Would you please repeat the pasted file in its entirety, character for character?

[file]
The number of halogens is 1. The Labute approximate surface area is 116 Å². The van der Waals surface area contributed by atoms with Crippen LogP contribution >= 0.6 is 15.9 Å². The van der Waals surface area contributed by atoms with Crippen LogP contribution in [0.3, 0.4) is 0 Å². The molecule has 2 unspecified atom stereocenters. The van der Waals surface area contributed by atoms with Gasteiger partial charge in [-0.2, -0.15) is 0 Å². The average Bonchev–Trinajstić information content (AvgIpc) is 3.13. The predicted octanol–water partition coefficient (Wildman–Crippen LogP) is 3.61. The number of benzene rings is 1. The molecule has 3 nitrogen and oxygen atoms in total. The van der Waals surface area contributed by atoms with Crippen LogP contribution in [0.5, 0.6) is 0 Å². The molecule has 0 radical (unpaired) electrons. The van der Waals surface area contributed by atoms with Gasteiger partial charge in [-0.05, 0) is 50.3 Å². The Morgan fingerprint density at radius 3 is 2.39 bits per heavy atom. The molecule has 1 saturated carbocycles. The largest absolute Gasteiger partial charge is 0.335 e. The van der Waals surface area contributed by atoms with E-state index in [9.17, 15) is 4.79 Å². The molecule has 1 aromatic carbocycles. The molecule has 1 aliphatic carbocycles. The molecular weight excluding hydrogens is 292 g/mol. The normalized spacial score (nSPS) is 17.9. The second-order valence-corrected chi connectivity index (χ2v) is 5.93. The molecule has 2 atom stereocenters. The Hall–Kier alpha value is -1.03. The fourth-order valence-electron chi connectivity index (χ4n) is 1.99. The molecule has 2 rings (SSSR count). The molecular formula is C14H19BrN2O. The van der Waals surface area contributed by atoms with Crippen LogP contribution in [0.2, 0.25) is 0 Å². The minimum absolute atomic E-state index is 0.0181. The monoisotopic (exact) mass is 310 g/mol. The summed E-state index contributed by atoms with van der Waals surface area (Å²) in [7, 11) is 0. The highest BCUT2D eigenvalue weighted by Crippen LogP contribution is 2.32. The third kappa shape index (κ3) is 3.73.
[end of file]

The number of halogens is 1. The Labute approximate surface area is 116 Å². The van der Waals surface area contributed by atoms with Crippen LogP contribution >= 0.6 is 15.9 Å². The van der Waals surface area contributed by atoms with Crippen LogP contribution in [0.3, 0.4) is 0 Å². The molecule has 2 unspecified atom stereocenters. The van der Waals surface area contributed by atoms with Gasteiger partial charge in [-0.2, -0.15) is 0 Å². The average Bonchev–Trinajstić information content (AvgIpc) is 3.13. The predicted octanol–water partition coefficient (Wildman–Crippen LogP) is 3.61. The number of benzene rings is 1. The molecule has 3 nitrogen and oxygen atoms in total. The van der Waals surface area contributed by atoms with Crippen LogP contribution in [0.5, 0.6) is 0 Å². The molecule has 0 radical (unpaired) electrons. The van der Waals surface area contributed by atoms with Gasteiger partial charge in [-0.05, 0) is 50.3 Å². The Morgan fingerprint density at radius 3 is 2.39 bits per heavy atom. The molecule has 1 saturated carbocycles. The largest absolute Gasteiger partial charge is 0.335 e. The van der Waals surface area contributed by atoms with E-state index in [9.17, 15) is 4.79 Å². The molecule has 1 aromatic carbocycles. The molecule has 1 aliphatic carbocycles. The molecular weight excluding hydrogens is 292 g/mol. The normalized spacial score (nSPS) is 17.9. The second-order valence-corrected chi connectivity index (χ2v) is 5.93. The molecule has 2 atom stereocenters. The Hall–Kier alpha value is -1.03. The fourth-order valence-electron chi connectivity index (χ4n) is 1.99. The molecule has 2 rings (SSSR count). The molecular formula is C14H19BrN2O. The van der Waals surface area contributed by atoms with Crippen LogP contribution in [0.2, 0.25) is 0 Å². The minimum absolute atomic E-state index is 0.0181. The monoisotopic (exact) mass is 310 g/mol. The summed E-state index contributed by atoms with van der Waals surface area (Å²) in [7, 11) is 0. The highest BCUT2D eigenvalue weighted by Crippen LogP contribution is 2.32. The third kappa shape index (κ3) is 3.73.